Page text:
ion and begin to resist securitizing it. The primary problem, therefore, is ideological or discursive in that the securitization of migrants derives from the language itself and from the different capacities of various actors to engage in speech acts. In this context, the term “speech act” is used not in its technical Austinian sense, but metaphorically, to justify both the normative position of a speaker and the value of their critical discourse against the discourses of the security professionals. This understanding of critique reinforces the vision of a contest between ideas and norms, a contest in which academics can play a leading role. This essay seeks to avoid presenting the struggle as an ideological one between conserv- ative and liberal positions, or even as an “intertextual competition” between agencies in which academics have a key role. It examines why the discourses of securitization continue to be so powerful even when alternatives discourses are well known, and why the production of academic and alternative discourses has so little effect in either the political arena or in daily life. It emphasizes the work of politicization, of the mobilization of groups and technologies enabling some agents, especially political actors, the media, the security professionals and some sectors of the general population, to create a “truth” about the link between crime, unemployment, and migration, even when academics, churches, NGOs and some social policy oriented institutions have made powerful claims to the contrary for many years.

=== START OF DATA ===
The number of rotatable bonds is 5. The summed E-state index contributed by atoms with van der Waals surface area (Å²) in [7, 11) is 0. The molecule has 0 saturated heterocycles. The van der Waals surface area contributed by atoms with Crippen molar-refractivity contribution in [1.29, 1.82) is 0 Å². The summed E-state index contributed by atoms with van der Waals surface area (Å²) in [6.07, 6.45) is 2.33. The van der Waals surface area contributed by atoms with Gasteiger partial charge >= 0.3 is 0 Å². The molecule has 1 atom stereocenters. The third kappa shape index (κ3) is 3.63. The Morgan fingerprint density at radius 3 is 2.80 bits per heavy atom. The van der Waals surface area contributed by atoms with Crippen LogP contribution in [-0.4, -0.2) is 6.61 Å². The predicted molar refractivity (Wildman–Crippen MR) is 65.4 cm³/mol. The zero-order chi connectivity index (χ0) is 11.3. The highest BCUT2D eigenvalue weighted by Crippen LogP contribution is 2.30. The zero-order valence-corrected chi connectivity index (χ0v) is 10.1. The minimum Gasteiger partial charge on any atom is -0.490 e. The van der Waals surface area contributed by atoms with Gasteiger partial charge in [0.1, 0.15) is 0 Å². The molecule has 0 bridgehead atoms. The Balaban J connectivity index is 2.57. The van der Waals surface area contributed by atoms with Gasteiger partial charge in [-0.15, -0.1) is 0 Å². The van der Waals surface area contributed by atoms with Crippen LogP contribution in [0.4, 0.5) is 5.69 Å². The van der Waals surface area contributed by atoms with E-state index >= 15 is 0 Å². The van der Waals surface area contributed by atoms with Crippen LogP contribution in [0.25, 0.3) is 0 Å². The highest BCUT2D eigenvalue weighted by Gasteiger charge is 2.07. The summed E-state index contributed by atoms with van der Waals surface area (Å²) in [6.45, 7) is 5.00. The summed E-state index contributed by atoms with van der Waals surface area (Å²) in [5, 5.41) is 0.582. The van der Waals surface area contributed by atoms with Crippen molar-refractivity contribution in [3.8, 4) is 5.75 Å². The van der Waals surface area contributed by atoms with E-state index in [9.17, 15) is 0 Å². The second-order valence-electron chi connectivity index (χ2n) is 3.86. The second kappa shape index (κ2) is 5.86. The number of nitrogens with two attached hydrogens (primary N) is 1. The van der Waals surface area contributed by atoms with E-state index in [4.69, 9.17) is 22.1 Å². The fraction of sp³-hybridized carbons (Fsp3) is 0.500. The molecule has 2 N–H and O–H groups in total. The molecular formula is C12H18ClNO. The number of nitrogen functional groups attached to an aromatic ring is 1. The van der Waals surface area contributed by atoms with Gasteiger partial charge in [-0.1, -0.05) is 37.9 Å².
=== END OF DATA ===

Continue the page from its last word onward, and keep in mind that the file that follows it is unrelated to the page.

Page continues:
Climate and security: evidence, emerging risks, and a new agenda

Document type: 
Scientific publication
Publisher / Publication: 
Climatic Change, 123 (1): 1-9
Abstract: 

There are diverse linkages between climate change and security including risks of conflict, national security concerns, critical national infrastructure, geo-political rivalries and threats to huma